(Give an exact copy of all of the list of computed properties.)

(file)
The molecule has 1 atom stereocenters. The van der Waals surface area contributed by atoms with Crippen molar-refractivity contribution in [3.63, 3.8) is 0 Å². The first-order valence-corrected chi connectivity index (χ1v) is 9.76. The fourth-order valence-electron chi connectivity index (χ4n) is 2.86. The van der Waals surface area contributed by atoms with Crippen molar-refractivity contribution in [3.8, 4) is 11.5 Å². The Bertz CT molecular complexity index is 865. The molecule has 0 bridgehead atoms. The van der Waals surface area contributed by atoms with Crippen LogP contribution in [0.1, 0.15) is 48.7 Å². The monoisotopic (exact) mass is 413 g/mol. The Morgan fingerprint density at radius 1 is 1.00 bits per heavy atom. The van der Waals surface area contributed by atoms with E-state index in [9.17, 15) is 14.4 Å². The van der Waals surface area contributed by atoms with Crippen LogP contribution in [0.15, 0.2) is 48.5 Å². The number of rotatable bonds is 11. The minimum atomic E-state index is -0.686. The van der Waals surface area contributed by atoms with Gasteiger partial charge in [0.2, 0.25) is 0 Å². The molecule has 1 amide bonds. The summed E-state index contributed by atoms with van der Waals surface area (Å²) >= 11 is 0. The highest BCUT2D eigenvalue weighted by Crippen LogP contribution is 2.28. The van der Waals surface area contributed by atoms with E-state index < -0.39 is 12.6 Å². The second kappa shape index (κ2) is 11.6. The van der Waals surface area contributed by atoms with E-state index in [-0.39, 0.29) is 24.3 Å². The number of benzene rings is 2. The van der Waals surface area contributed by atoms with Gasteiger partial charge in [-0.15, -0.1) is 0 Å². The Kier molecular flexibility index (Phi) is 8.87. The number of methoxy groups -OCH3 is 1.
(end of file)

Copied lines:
The molecule has 1 atom stereocenters. The van der Waals surface area contributed by atoms with Crippen molar-refractivity contribution in [3.63, 3.8) is 0 Å². The first-order valence-corrected chi connectivity index (χ1v) is 9.76. The fourth-order valence-electron chi connectivity index (χ4n) is 2.86. The van der Waals surface area contributed by atoms with Crippen molar-refractivity contribution in [3.8, 4) is 11.5 Å². The Bertz CT molecular complexity index is 865. The molecule has 0 bridgehead atoms. The van der Waals surface area contributed by atoms with Crippen LogP contribution in [0.1, 0.15) is 48.7 Å². The monoisotopic (exact) mass is 413 g/mol. The Morgan fingerprint density at radius 1 is 1.00 bits per heavy atom. The van der Waals surface area contributed by atoms with E-state index in [9.17, 15) is 14.4 Å². The van der Waals surface area contributed by atoms with Crippen LogP contribution in [0.15, 0.2) is 48.5 Å². The number of rotatable bonds is 11. The minimum atomic E-state index is -0.686. The van der Waals surface area contributed by atoms with Gasteiger partial charge in [0.2, 0.25) is 0 Å². The molecule has 1 amide bonds. The summed E-state index contributed by atoms with van der Waals surface area (Å²) >= 11 is 0. The highest BCUT2D eigenvalue weighted by Crippen LogP contribution is 2.28. The van der Waals surface area contributed by atoms with E-state index < -0.39 is 12.6 Å². The second kappa shape index (κ2) is 11.6. The van der Waals surface area contributed by atoms with E-state index in [-0.39, 0.29) is 24.3 Å². The number of benzene rings is 2. The van der Waals surface area contributed by atoms with Gasteiger partial charge in [-0.15, -0.1) is 0 Å². The Kier molecular flexibility index (Phi) is 8.87. The number of methoxy groups -OCH3 is 1.